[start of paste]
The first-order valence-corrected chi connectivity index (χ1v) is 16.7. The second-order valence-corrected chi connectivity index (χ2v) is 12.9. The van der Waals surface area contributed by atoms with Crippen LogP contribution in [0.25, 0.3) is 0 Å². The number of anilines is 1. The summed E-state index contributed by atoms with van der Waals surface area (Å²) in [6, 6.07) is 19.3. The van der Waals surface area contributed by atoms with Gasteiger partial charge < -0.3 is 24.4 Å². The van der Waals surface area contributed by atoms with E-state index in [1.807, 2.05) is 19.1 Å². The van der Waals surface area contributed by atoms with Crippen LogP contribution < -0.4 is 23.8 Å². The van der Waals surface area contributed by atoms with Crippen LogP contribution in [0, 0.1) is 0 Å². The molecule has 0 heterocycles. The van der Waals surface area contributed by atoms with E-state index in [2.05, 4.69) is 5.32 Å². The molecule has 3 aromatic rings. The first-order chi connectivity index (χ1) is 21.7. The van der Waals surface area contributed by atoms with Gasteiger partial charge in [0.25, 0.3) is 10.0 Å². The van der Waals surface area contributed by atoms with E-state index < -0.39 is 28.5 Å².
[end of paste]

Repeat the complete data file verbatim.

The first-order valence-corrected chi connectivity index (χ1v) is 16.7. The second-order valence-corrected chi connectivity index (χ2v) is 12.9. The van der Waals surface area contributed by atoms with Crippen LogP contribution in [0.25, 0.3) is 0 Å². The number of anilines is 1. The summed E-state index contributed by atoms with van der Waals surface area (Å²) in [6, 6.07) is 19.3. The van der Waals surface area contributed by atoms with Gasteiger partial charge < -0.3 is 24.4 Å². The van der Waals surface area contributed by atoms with E-state index in [1.807, 2.05) is 19.1 Å². The van der Waals surface area contributed by atoms with Crippen LogP contribution < -0.4 is 23.8 Å². The van der Waals surface area contributed by atoms with Crippen LogP contribution in [0, 0.1) is 0 Å². The molecule has 0 heterocycles. The van der Waals surface area contributed by atoms with E-state index in [2.05, 4.69) is 5.32 Å². The molecule has 3 aromatic rings. The first-order chi connectivity index (χ1) is 21.7. The van der Waals surface area contributed by atoms with Gasteiger partial charge in [0.25, 0.3) is 10.0 Å². The van der Waals surface area contributed by atoms with E-state index < -0.39 is 28.5 Å².